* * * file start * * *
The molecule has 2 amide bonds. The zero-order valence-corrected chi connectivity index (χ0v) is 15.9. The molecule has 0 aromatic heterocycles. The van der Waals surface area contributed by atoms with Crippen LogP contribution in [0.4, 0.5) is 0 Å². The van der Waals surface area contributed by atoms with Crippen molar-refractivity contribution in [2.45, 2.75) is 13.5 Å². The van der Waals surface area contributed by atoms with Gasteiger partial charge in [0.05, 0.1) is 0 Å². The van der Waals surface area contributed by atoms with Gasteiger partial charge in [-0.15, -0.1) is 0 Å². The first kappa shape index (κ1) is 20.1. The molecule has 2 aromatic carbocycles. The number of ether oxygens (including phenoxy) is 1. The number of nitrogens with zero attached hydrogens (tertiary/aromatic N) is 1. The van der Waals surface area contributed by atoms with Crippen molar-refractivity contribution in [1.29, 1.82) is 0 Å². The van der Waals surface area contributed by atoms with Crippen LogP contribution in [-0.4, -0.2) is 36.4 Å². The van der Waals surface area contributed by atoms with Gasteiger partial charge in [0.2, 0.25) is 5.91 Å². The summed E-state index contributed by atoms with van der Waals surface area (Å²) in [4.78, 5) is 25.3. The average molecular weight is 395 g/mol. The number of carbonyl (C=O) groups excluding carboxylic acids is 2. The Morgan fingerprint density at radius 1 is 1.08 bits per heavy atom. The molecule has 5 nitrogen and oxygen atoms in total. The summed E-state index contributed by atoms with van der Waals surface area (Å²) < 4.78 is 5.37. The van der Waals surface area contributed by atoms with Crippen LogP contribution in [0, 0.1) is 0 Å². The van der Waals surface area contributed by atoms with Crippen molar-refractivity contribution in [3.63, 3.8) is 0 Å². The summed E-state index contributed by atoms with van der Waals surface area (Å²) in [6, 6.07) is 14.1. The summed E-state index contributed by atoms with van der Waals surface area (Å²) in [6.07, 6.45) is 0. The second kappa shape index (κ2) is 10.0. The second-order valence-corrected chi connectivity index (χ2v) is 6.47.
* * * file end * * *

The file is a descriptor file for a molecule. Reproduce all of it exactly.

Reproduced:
The molecule has 2 amide bonds. The zero-order valence-corrected chi connectivity index (χ0v) is 15.9. The molecule has 0 aromatic heterocycles. The van der Waals surface area contributed by atoms with Crippen LogP contribution in [0.4, 0.5) is 0 Å². The van der Waals surface area contributed by atoms with Crippen molar-refractivity contribution in [2.45, 2.75) is 13.5 Å². The van der Waals surface area contributed by atoms with Gasteiger partial charge in [0.05, 0.1) is 0 Å². The van der Waals surface area contributed by atoms with Gasteiger partial charge in [-0.15, -0.1) is 0 Å². The first kappa shape index (κ1) is 20.1. The molecule has 2 aromatic carbocycles. The number of ether oxygens (including phenoxy) is 1. The number of nitrogens with zero attached hydrogens (tertiary/aromatic N) is 1. The van der Waals surface area contributed by atoms with Crippen molar-refractivity contribution in [1.29, 1.82) is 0 Å². The van der Waals surface area contributed by atoms with Crippen LogP contribution in [-0.4, -0.2) is 36.4 Å². The van der Waals surface area contributed by atoms with Gasteiger partial charge in [0.2, 0.25) is 5.91 Å². The summed E-state index contributed by atoms with van der Waals surface area (Å²) in [4.78, 5) is 25.3. The average molecular weight is 395 g/mol. The number of carbonyl (C=O) groups excluding carboxylic acids is 2. The Morgan fingerprint density at radius 1 is 1.08 bits per heavy atom. The molecule has 5 nitrogen and oxygen atoms in total. The summed E-state index contributed by atoms with van der Waals surface area (Å²) < 4.78 is 5.37. The van der Waals surface area contributed by atoms with Crippen LogP contribution in [0, 0.1) is 0 Å². The van der Waals surface area contributed by atoms with Crippen molar-refractivity contribution in [3.63, 3.8) is 0 Å². The summed E-state index contributed by atoms with van der Waals surface area (Å²) in [6, 6.07) is 14.1. The summed E-state index contributed by atoms with van der Waals surface area (Å²) in [6.07, 6.45) is 0. The second kappa shape index (κ2) is 10.0. The second-order valence-corrected chi connectivity index (χ2v) is 6.47.